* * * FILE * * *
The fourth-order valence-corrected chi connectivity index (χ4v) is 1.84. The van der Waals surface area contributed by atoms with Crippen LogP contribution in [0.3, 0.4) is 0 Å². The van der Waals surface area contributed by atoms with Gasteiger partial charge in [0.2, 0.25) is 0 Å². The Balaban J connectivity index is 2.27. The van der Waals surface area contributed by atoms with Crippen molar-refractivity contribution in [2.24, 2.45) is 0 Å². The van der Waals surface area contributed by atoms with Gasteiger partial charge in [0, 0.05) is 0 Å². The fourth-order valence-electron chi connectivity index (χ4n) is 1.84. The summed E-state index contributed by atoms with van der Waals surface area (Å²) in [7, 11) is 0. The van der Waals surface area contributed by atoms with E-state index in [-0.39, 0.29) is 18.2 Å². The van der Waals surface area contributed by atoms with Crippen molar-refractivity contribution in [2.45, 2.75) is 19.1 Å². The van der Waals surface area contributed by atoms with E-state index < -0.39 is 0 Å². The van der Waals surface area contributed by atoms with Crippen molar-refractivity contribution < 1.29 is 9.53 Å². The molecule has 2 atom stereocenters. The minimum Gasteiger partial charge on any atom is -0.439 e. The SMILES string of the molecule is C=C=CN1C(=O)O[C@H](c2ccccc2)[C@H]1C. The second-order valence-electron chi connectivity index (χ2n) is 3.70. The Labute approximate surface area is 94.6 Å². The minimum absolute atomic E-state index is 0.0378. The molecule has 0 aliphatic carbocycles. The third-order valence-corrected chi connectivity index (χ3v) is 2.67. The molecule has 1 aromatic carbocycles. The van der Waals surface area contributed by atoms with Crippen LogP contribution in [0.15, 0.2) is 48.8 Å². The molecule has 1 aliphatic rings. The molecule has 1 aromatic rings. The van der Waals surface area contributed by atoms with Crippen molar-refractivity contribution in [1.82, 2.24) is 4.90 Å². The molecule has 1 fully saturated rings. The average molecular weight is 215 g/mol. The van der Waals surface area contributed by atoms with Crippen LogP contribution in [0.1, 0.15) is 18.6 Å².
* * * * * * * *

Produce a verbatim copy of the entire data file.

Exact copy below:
The fourth-order valence-corrected chi connectivity index (χ4v) is 1.84. The van der Waals surface area contributed by atoms with Crippen LogP contribution in [0.3, 0.4) is 0 Å². The van der Waals surface area contributed by atoms with Gasteiger partial charge in [0.2, 0.25) is 0 Å². The Balaban J connectivity index is 2.27. The van der Waals surface area contributed by atoms with Crippen molar-refractivity contribution in [2.24, 2.45) is 0 Å². The van der Waals surface area contributed by atoms with Gasteiger partial charge in [0, 0.05) is 0 Å². The fourth-order valence-electron chi connectivity index (χ4n) is 1.84. The summed E-state index contributed by atoms with van der Waals surface area (Å²) in [7, 11) is 0. The van der Waals surface area contributed by atoms with E-state index in [-0.39, 0.29) is 18.2 Å². The van der Waals surface area contributed by atoms with Crippen molar-refractivity contribution in [2.45, 2.75) is 19.1 Å². The van der Waals surface area contributed by atoms with E-state index < -0.39 is 0 Å². The van der Waals surface area contributed by atoms with Crippen molar-refractivity contribution < 1.29 is 9.53 Å². The molecule has 2 atom stereocenters. The minimum Gasteiger partial charge on any atom is -0.439 e. The SMILES string of the molecule is C=C=CN1C(=O)O[C@H](c2ccccc2)[C@H]1C. The second-order valence-electron chi connectivity index (χ2n) is 3.70. The Labute approximate surface area is 94.6 Å². The minimum absolute atomic E-state index is 0.0378. The molecule has 0 aliphatic carbocycles. The third-order valence-corrected chi connectivity index (χ3v) is 2.67. The molecule has 1 aromatic carbocycles. The van der Waals surface area contributed by atoms with Crippen LogP contribution in [0.15, 0.2) is 48.8 Å². The molecule has 1 aliphatic rings. The molecule has 1 aromatic rings. The van der Waals surface area contributed by atoms with Crippen molar-refractivity contribution in [1.82, 2.24) is 4.90 Å². The molecule has 1 fully saturated rings. The average molecular weight is 215 g/mol. The van der Waals surface area contributed by atoms with Crippen LogP contribution in [0.1, 0.15) is 18.6 Å².